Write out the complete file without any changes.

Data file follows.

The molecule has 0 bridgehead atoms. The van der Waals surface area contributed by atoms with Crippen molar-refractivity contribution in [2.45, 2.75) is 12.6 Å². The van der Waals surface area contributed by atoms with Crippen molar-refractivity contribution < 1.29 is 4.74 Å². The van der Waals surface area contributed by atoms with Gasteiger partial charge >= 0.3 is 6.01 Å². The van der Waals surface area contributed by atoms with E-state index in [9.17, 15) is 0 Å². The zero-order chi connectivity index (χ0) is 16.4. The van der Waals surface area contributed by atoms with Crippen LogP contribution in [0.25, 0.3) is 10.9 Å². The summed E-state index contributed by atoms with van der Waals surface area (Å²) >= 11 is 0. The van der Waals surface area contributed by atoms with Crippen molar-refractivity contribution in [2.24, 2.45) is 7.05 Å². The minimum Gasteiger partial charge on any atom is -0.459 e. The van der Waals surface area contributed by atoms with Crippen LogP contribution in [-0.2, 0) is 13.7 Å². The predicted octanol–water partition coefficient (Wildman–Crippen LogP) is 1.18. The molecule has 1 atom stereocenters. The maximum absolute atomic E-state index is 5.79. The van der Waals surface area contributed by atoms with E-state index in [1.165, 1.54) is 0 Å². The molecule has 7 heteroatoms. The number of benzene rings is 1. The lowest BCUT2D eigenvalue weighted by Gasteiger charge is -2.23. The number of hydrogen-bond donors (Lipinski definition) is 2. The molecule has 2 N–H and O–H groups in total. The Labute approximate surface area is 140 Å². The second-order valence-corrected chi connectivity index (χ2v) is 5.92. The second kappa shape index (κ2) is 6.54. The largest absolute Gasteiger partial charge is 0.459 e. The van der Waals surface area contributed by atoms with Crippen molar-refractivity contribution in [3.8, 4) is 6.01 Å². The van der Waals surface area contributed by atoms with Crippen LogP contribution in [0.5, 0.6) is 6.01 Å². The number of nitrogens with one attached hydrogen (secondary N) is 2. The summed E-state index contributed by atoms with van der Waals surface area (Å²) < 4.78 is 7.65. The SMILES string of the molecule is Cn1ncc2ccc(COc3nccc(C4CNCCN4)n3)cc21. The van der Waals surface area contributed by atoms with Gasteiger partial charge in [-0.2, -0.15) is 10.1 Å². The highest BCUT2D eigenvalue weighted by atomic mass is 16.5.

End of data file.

The molecule has 0 bridgehead atoms. The van der Waals surface area contributed by atoms with Crippen molar-refractivity contribution in [2.45, 2.75) is 12.6 Å². The van der Waals surface area contributed by atoms with Crippen molar-refractivity contribution < 1.29 is 4.74 Å². The van der Waals surface area contributed by atoms with Gasteiger partial charge >= 0.3 is 6.01 Å². The van der Waals surface area contributed by atoms with E-state index in [9.17, 15) is 0 Å². The zero-order chi connectivity index (χ0) is 16.4. The van der Waals surface area contributed by atoms with Crippen LogP contribution in [0.25, 0.3) is 10.9 Å². The summed E-state index contributed by atoms with van der Waals surface area (Å²) >= 11 is 0. The van der Waals surface area contributed by atoms with Crippen molar-refractivity contribution in [2.24, 2.45) is 7.05 Å². The minimum Gasteiger partial charge on any atom is -0.459 e. The van der Waals surface area contributed by atoms with Crippen LogP contribution in [-0.2, 0) is 13.7 Å². The predicted octanol–water partition coefficient (Wildman–Crippen LogP) is 1.18. The molecule has 1 atom stereocenters. The maximum absolute atomic E-state index is 5.79. The van der Waals surface area contributed by atoms with E-state index in [1.165, 1.54) is 0 Å². The molecule has 7 heteroatoms. The number of benzene rings is 1. The lowest BCUT2D eigenvalue weighted by Gasteiger charge is -2.23. The number of hydrogen-bond donors (Lipinski definition) is 2. The molecule has 2 N–H and O–H groups in total. The Labute approximate surface area is 140 Å². The second-order valence-corrected chi connectivity index (χ2v) is 5.92. The second kappa shape index (κ2) is 6.54. The largest absolute Gasteiger partial charge is 0.459 e. The van der Waals surface area contributed by atoms with Crippen molar-refractivity contribution in [3.8, 4) is 6.01 Å². The van der Waals surface area contributed by atoms with Crippen LogP contribution in [0.5, 0.6) is 6.01 Å². The number of nitrogens with one attached hydrogen (secondary N) is 2. The summed E-state index contributed by atoms with van der Waals surface area (Å²) < 4.78 is 7.65. The SMILES string of the molecule is Cn1ncc2ccc(COc3nccc(C4CNCCN4)n3)cc21. The van der Waals surface area contributed by atoms with Gasteiger partial charge in [-0.2, -0.15) is 10.1 Å². The highest BCUT2D eigenvalue weighted by atomic mass is 16.5.